Earlier this month the Christian Science Monitor ran an op-ed by Marymount University undergraduate Elizabeth Jahr entitled “Pro-Life Groups Do Not Really Protect the Unborn.” As the pro-life position has gained in the court of public opinion, our opponents are spending less time arguing about the morality of abortion. Instead, they often try to make the case that pro-life efforts are either ineffective or misguided. Jahr’s op-ed was a prime example of this. She argued that the money spent on the March for Life and other political efforts would be better spent assisting women facing crisis pregnancies. This op-ed was reposted by Yahoo! News and received thousands of hits online.
On Tuesday, the Christian Science Monitor ran my response. I pointed out that the pro-life movement voluntarily donates millions of dollars to pregnancy-resource centers that assist thousands of women facing crisis pregnancies. Furthermore, the money that is spent on political and educational efforts is not wasted. There is a nice body of research showing that various types of incremental pro-life laws are effective at reducing the incidence of abortion. Additionally, pro-life educational efforts are partly responsible for the substantial gains in the percentage of Americans who describe themselves as “pro-life.”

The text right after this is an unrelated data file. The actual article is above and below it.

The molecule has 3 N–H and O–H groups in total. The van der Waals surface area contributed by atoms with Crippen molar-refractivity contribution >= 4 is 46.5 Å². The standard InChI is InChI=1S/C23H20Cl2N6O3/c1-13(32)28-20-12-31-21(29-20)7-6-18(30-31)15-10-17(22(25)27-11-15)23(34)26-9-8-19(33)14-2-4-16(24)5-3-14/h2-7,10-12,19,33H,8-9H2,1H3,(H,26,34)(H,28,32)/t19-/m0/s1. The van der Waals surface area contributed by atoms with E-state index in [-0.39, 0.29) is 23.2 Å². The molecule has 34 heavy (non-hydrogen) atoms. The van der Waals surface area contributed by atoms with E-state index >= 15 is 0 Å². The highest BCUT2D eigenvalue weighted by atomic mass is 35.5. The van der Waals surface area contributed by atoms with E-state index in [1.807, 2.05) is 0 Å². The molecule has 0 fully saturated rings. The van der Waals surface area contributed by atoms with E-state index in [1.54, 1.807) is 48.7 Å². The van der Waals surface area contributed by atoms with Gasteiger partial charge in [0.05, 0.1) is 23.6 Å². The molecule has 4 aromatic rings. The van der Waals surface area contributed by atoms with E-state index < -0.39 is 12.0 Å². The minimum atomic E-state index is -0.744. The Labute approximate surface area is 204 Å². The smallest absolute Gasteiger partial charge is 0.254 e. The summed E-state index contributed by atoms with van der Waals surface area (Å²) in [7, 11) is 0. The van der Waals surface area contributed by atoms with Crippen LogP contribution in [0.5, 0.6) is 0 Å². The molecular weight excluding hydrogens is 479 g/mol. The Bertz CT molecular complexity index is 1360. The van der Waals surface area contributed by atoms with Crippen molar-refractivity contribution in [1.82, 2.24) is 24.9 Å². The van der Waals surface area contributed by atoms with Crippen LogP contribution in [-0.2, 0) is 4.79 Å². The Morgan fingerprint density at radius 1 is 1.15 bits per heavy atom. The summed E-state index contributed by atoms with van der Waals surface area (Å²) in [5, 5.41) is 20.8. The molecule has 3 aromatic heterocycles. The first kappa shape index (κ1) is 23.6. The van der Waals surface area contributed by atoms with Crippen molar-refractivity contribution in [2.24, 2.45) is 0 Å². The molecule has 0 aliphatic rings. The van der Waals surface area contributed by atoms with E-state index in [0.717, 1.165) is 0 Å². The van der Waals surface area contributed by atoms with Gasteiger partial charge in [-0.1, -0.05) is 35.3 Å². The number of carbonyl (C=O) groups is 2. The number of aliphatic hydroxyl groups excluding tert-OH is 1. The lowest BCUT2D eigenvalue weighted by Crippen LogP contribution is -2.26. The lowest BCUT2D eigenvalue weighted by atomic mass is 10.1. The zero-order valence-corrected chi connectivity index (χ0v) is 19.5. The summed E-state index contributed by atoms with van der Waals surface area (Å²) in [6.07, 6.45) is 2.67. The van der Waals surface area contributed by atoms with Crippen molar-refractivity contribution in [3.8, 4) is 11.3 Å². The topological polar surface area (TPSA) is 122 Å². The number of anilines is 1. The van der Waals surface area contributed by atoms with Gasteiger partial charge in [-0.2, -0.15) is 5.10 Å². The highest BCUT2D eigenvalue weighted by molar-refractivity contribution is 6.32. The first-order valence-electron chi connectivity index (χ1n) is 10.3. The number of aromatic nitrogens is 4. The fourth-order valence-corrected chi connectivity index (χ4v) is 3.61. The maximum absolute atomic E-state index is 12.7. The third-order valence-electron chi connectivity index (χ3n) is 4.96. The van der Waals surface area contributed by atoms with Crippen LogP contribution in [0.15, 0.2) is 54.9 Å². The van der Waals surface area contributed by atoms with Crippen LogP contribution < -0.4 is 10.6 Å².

The Christian Science Monitor also ran a response by Jeanneane Maxon who serves as the vice president of external affairs for Americans United for Life. Maxon argues that the March for Life has intrinsic value because it gives pro-lifers the chance to “reconfirm their belief in something larger than themselves.” Maxon also argues that it is inadequate to draw conclusions about the entire pro-life movement based on a limited observation of the March for Life. The pro-life movement includes thousands of volunteers who staff pregnancy resource centers across the country. It also includes legal groups who invest resources defending laws which help women make informed decisions and protect them from unscrupulous abortion providers.
The Christian Science Monitor also ran a brief letter from a pastor who seemed sympathetic to Jahr’s argument. Another letter was from a former owner of an abortion clinic who complained that pro-life activists do not support more generous welfare programs. Still, the Christian Science Monitor deserves praise for giving pro-lifers ample space to respond to Jahr’s misleading assertions.
— Michael J. New is an assistant professor of political science at the University of Michigan – Dearborn and an associate scholar at the Charlotte Lozier Institute. Follow him on Twitter @Michael_J_New